Security expert Raj Samani is the man standing between you and a cyber-attack. He believes digital security is becoming a key differentiator for businesses.
As the threat of cyber-attacks become more widespread and strikes are increasingly devastating, cybersecurity professionals have their work cut out. On the frontline of that battle is Raj Samani, Vice-President, Chief Technical Officer for McAfee EMEA, and a special adviser for the European CyberCrime Centre.
“I love what I do,” says Samani. “But the biggest frustration for me is that people see this whole thing as a computer issue. The reality is that it isn’t. They need to understand that this affects their everyday lives. Take the WannaCry ransomware attack in May, for example. That impacted people’s ability to get medical care and to have their operations done. Getting people to recognise that is where the real challenge is”.
Samani’s career in cybersecurity began 20 years ago, at a time when networking was the IT career of choice, and people were doing certifications in Cisco and CompTIA.
“I wanted to do security,” says Samani. “I loved it. I’d studied computing in my master’s degree and was fascinated by it. At that time there wasn’t any formal cybersecurity education, you just had to learn it yourself. When I finished my degree I took around 35 professional exams in technology to learn as much as I could.”
His career has been a story of continuous learning, and given the pace at which technology changes and evolves, it has never stopped. “I am still learning,” he says. “I call it passion, and you need that to do this job. During the most recent major outbreak, for example, I’d gone to bed at around 1am, got a call from a colleague in Amsterdam at 2am, I took over from him till 4am, then he carried on from there. You wouldn’t do that unless you loved what you do and unless there was that sense of purpose.”
In the fight against what Samani describes as the “evolution of crime”, the cybersecurity and legal communities are facing some huge challenges. “In effect we are trying to fight a 21st-century problem with 19th-century tools,” he says. “If someone wants to launch an attack in the UK they can make that attack appear to have come from anywhere in the world. There are international jurisdictions to deal with. How can law enforcement investigate that, particularly if they don’t have a working relationship with that country?”
Of course, the aim is always to put the perpetrators behind bars, and individuals such as Ross Ulbricht, for example – who was behind the Silk Road online black market – and many others certainly have been caught. But Samani insists there are other effective ways of tackling the challenge.
“Look at the work we did with other law enforcement and security organisations to develop No More Ransom,” he says. “Not only did it help to educate the public about ransomware, but it also offers decryption tools to enable people to recover files that have been locked by ransomware. That to me is incredibly positive.”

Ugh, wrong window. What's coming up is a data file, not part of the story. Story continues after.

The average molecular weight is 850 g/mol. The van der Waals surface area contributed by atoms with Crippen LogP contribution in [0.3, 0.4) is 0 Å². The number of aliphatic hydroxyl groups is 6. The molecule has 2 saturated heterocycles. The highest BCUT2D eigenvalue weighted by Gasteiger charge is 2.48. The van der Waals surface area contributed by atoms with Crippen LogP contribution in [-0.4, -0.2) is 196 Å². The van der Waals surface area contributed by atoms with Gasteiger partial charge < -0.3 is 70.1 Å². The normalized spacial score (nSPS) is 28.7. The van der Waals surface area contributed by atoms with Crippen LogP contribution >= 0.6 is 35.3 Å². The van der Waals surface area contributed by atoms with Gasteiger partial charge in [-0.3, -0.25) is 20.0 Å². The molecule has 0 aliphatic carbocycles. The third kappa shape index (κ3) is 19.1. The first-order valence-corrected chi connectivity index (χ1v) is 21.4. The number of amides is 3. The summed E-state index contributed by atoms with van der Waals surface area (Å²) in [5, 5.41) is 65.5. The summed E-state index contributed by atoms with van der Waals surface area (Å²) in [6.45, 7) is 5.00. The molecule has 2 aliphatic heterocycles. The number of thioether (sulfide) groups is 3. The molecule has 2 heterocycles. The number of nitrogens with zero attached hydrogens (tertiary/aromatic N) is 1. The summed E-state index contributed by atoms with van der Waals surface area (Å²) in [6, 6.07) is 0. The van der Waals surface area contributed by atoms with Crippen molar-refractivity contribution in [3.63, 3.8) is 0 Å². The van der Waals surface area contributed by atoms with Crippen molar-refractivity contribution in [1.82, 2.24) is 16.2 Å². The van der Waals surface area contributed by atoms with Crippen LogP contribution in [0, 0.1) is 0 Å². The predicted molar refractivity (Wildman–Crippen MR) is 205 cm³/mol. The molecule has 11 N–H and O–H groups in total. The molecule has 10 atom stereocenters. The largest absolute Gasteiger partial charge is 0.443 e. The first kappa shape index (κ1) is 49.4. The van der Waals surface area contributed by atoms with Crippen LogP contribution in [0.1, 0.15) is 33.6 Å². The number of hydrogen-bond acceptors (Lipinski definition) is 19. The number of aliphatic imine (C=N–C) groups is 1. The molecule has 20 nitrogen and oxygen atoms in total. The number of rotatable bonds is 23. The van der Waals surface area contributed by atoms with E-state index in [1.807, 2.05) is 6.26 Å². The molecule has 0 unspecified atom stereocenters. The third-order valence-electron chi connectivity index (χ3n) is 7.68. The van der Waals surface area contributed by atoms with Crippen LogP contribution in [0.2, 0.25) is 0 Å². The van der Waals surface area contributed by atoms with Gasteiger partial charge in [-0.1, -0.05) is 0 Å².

Operating within the law is never going to be clear-cut in the digital world. Criminals have no need to respect geographical boundaries, or international jurisdiction, so if someone decides to target an organisation they can do so with impunity. Here new legislation around data security, such as GDPR (general data protection regulation) and the NIS Directive, with legal measures aimed at boosting the overall level of cybersecurity in the EU, can make a difference, says Samani.
“Any laws that help to promote better safety of a country’s citizens have to be applauded,” he says. “We know that GDPR is being seen as the ‘big bogeyman’ that’s going to come and get you. However, the reality is, done correctly and appropriately, and transparently, with better protection of your customers’ data, I think it is a business enabler. Companies need to see it as a positive thing not a negative thing, and I would urge them to look at how they can leverage and utilise new legislation in order to create better relationships with their customers”.
A change in some fairly basic human behaviour might also go some way to improving the protection of personal data and reducing the risk of an attack.
“I can recall visiting a shopping centre in London where a chocolate manufacturer was giving away free products in exchange for people’s personal data. The queue was massive. I see this type of behaviour all the time. On holiday one year, I saw a company signing people up for a raffle and using the last four digits of their credit card to identify them in the draw. I think that people find it hard to visualise the impact of losing an intangible asset like their ID. They don’t see it in the same way as losing a physical asset, for example if their car was stolen”.
For youngsters contemplating a career in the field of digital law or cybersecurity, Samani has some sound advice. “I recently gave a talk at a school, and I asked the kids what they wanted to do when they left school,” he says. “One of them said he wanted to be a sports scientist. I asked him if he used Twitter. He said he did. I asked him if he knew and followed the head physio for English rugby. He didn’t. My point is that youngsters have this opportunity – that I didn’t have – to connect and follow and understand the lives and careers of the people they want to emulate. Technology enables access and visibility that wasn’t there before, so my advice is to look at the tools around you and use them.”
Despite being exposed to the worst of the internet on a daily basis, Samani remains upbeat.
“This is the place to be. Technology is the future and safety will be the number one driver for businesses in attracting and retaining new business. This is the most exciting career there is, and I challenge anybody to disagree!”